Applied Physics/Physics Colloquium

Topic: 
Searching for the First Stars
Tuesday, May 12, 2015 - 4:00pm to 5:00pm
Venue: 
Hewlett 201
Speaker: 
Harvey Moseley (NASA)
Abstract / Description:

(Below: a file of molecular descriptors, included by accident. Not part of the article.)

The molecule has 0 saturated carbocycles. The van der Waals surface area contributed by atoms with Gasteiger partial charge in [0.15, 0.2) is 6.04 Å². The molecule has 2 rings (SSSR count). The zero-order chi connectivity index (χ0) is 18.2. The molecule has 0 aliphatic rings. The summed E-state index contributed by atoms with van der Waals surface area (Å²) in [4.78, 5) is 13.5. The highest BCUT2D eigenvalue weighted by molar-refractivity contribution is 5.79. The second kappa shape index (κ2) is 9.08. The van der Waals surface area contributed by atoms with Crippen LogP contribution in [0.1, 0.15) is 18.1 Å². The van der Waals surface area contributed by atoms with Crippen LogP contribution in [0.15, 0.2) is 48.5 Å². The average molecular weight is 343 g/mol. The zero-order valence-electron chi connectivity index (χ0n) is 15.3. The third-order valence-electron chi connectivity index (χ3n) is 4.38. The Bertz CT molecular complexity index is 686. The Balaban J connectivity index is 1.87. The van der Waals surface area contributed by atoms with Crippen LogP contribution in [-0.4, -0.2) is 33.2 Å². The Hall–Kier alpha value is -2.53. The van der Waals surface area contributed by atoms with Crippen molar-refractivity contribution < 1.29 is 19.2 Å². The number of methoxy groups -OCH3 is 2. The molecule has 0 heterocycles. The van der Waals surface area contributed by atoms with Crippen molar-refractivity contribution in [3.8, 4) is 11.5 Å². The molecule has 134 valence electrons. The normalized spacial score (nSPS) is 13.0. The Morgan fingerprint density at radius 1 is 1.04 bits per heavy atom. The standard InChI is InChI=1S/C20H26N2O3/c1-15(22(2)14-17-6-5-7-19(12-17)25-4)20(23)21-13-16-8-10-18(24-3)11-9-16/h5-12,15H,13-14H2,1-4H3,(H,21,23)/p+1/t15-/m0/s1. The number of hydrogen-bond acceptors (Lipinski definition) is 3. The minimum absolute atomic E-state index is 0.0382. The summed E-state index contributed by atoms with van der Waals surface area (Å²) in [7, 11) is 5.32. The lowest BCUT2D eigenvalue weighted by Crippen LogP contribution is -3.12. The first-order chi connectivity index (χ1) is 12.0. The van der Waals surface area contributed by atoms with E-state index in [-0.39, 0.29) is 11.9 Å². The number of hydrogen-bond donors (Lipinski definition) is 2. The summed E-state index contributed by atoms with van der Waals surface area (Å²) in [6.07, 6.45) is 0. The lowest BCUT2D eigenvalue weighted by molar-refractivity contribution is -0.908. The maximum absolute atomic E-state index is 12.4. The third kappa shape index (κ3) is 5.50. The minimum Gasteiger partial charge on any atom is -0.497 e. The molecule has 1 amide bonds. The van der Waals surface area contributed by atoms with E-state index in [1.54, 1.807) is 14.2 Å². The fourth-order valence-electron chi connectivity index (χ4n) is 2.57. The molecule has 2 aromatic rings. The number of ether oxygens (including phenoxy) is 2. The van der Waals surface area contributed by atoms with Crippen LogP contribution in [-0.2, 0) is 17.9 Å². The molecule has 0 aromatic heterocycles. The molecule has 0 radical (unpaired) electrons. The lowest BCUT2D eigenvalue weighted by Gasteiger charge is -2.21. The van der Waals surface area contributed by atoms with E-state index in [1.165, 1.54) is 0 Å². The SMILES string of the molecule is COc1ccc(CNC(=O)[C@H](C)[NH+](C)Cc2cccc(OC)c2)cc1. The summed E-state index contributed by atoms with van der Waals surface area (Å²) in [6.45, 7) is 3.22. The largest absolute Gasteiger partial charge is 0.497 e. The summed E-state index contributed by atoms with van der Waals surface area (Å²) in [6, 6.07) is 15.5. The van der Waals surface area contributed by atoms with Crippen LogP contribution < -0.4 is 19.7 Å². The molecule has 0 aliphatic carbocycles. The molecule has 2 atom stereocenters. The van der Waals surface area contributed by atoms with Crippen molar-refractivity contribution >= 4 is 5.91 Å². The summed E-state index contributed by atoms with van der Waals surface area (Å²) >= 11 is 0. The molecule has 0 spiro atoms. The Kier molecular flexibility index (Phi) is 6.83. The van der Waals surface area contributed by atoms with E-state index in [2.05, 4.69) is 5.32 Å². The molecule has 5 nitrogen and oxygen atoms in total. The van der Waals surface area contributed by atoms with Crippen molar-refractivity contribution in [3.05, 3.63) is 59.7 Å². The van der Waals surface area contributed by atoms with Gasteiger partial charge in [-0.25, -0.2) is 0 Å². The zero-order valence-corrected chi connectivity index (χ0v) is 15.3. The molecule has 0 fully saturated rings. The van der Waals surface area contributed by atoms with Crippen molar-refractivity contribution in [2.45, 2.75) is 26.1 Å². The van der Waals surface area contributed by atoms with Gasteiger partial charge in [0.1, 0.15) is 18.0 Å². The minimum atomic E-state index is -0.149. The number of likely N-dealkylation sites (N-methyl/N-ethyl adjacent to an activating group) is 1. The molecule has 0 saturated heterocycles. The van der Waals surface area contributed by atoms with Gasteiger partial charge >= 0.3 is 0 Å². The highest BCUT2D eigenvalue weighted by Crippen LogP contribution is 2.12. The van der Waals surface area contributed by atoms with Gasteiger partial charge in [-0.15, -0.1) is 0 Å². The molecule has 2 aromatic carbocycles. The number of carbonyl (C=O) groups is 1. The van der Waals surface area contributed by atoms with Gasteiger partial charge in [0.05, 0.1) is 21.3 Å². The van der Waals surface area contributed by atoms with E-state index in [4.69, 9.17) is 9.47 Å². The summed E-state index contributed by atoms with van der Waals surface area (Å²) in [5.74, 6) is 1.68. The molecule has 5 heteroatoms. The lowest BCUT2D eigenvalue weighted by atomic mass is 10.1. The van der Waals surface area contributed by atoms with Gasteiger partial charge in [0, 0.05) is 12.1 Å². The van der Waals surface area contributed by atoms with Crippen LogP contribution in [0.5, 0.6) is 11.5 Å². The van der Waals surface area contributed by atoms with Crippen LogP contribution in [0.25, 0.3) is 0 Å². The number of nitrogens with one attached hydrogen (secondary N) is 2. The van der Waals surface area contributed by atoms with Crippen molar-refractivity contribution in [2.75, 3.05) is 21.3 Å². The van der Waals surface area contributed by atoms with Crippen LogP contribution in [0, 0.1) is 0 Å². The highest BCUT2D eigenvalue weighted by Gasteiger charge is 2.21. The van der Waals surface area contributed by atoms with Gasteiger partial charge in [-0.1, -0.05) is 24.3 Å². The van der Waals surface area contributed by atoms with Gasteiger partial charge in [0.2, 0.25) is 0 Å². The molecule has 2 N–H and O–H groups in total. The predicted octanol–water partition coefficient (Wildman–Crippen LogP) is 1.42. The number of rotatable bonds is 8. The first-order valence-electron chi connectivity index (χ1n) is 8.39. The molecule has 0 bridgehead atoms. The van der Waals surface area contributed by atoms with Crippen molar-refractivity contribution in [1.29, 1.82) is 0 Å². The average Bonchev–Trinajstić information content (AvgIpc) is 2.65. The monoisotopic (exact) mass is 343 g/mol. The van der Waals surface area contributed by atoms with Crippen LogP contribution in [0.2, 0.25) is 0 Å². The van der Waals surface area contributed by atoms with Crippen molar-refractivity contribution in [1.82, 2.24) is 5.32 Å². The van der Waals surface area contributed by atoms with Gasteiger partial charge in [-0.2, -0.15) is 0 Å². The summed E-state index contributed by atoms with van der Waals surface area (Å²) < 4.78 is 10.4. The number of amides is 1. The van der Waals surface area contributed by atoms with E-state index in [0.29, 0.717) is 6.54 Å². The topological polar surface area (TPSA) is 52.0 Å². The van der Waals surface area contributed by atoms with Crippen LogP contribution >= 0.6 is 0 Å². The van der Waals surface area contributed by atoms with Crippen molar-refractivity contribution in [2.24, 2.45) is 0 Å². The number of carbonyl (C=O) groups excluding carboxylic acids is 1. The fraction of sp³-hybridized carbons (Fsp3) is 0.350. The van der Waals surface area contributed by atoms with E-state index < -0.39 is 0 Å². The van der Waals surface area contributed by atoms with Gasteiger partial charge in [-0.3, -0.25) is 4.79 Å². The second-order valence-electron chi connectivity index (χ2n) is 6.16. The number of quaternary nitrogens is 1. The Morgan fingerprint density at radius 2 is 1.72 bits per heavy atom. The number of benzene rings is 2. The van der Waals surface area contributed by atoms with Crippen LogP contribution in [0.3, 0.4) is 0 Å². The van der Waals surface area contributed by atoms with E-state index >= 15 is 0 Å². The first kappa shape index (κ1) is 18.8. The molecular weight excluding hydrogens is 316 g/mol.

Through observations of the CMB, we have a clear picture of the conditions in the universe at the point where atoms first combined and the universe became transparent. From deep observations of galaxies, we can study the universe at a z of ~ 6. Here, we find galaxies, smaller and more irregular than in our local universe, but recognizable as galaxies. In the critical period between recombination and z~6, the first stars and galaxies were born. Their radiation reionized the universe, and their nucleosynthetic products contaminated the interstellar matter from which later generations of stars would form with heavy elements. I will review the investigations that have searched for the diffuse light from this epoch, starting with total power observations such as those done by DIRBE on COBE to more recent observations of spatial correlations by the GSFC, Akiri, Irvine, and Caltech groups. There has been rapid progress in this research. Spatial correlations between the near IR emission and Chandra soft X-ray emission suggests an origin in energetic systems, while large scale spatial correlations seen in the near IR suggest an origin in stars stripped from galaxies. The next years will see these conflicts resolved and may reveal a first clear view into the concealed early history of the universe.